Picayune Ministry supplies food to needy
Published 7:00 am Friday, November 21, 2014
The holidays are quickly approaching and for some families let alone Thanksgiving meal, a daily meal, may be hard to come by.
Families can find themselves in emergency situations including sudden unemployment, death of a family member, residential fires, disabled or dealing with a decrease in wages.
It is during these times families need a helping hand from members of their community and groups like Picayune’s Christian Care Ministries.
The ministry was created in 1988 by a group of like-minded multi-denominational pastors who were members of the Picayune Ministerial Association.
According to Christian Care manager Janet Teague, ministers began meeting to discuss church activities. The topic of needy families arose and the group decided to create a central location for churches to contribute and for the needy to seek help.
“We serve as a clearing house so people won’t have to travel from church to church,” Teague said. “We figure out the best way to help and recommend available agencies.”
Each client is interviewed, during which his or her eligibility for assistance is determined.
Christian Care offers assistance in a variety of ways including purchasing approved medications and clothing or by providing gas vouchers to drive to medical appointments.
When grant funding is available, Teague said, the group will provide support for utility bills and possibly rent.
Christian Care is a 501 (c) (3) non-profit and operates with the helping hands of about 50 volunteers, Teague said.
The ministry operates a volunteer managed home-delivered meal program for seniors and disabled individuals in the Picayune area who are homebound.
“The hospital prepares the food based on the participant’s diet,” Teague said. “The hospital charges $3.90 for each meal and for those on a fixed income, we will find the funds to underwrite the costs.”
Christian Care Ministries’ largest outreach program is their food bank.
“Our food bank is offered to those experiencing emergency situations,” Teague said. “We supplement a family’s food supply.”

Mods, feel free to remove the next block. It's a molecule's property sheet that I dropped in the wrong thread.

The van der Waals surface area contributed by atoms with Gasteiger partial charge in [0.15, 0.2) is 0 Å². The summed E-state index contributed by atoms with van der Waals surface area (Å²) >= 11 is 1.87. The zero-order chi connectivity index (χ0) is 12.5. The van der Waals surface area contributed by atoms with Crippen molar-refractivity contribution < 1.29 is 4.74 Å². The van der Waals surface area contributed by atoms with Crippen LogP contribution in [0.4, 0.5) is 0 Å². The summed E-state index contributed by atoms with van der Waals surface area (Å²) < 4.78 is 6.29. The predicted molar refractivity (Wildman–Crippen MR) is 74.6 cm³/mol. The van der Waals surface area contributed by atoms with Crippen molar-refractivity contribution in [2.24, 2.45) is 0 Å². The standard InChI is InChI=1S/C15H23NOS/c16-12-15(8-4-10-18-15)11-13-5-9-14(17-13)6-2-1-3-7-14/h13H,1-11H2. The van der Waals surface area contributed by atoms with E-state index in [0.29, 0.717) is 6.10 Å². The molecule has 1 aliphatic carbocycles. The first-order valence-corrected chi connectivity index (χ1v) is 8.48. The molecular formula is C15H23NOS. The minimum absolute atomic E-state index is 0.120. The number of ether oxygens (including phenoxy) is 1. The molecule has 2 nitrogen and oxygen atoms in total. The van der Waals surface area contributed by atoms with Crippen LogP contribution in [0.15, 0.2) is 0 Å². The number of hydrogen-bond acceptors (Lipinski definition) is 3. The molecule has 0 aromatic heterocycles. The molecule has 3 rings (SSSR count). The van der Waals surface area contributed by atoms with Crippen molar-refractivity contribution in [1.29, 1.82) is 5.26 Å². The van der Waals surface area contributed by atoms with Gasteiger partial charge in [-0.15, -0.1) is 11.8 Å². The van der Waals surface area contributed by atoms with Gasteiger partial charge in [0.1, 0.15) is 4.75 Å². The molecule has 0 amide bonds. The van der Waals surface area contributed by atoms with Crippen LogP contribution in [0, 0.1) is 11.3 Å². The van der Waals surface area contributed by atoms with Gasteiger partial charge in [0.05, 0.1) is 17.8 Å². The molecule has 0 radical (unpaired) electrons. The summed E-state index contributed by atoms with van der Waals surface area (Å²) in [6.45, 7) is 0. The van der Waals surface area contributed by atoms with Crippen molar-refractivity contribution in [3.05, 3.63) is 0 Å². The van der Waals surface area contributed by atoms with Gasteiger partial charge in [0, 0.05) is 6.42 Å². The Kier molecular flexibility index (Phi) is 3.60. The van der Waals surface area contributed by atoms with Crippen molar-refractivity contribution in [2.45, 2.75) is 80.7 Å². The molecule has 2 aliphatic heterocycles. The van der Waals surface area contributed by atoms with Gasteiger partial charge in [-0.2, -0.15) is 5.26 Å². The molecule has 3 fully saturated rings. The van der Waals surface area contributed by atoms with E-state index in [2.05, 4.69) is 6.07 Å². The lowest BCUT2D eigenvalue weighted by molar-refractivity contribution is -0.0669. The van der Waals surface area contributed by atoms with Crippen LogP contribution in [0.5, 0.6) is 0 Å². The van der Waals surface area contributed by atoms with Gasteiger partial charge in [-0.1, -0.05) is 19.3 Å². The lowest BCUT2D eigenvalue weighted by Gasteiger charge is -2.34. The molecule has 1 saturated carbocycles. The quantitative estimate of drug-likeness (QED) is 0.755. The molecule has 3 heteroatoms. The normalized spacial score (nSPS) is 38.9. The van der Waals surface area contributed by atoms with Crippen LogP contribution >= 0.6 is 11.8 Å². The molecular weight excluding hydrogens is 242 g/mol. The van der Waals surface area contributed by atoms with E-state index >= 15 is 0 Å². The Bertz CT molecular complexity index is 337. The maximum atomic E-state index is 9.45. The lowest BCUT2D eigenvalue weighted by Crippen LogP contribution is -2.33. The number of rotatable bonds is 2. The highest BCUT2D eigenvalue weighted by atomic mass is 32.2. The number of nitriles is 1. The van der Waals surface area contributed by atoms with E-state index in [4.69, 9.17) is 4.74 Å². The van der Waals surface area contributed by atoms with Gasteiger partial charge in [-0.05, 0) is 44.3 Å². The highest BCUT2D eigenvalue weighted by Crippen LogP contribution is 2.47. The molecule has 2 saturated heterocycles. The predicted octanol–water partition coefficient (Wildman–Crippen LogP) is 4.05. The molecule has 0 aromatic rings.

Clients receive a pre-packed bag according to family size.
Each bag is filled with canned foods from the four basic food groups including vegetables, fruit, soups and meat.
Once a month, the USDA sends a food shipment to the facility, Teague said. Because of the USDA’s involvement, there are requirements each client must fulfill including presenting a photo ID, proof of address, income level and monthly expenses.
When available at Twelve Baskets, a Gulfport distribution center, the food bank stocks dry beans, peanut butter and jelly, rice, spaghetti sauces and frozen meat, Teague said.
Twelve Baskets has an agreement with several large food vendors thereby making it possible for Christian Care Ministries to purchase dented food cans and boxes for ten cents a pound, she said.
On average, the food bank serves about 20 families a day.
To date, Christian Care Ministries has served more than 1,700 households totaling about 4,000 individuals.
Teague began her work at Christian Care in 1999 after a 25-year career as a reference librarian at the Margaret Reed Crosby Memorial Library.
“My favorite part is having the ability to offer hope to those in need,” Teague said. “The clients appreciate what you do and you know that you have made a difference.”
Christian Care Ministries is located at 321 Williams Ave. in Picayune.
The food bank is open Monday through Friday from 9 a.m. to noon.
The office is open until 1 p.m. and can be reached by calling 601-799-3593.
Teague encourages local groups to hold food drives. Food donations are accepted at the facility and monetary donations can be mailed to P.O. Box 642, Picayune, MS., 39466.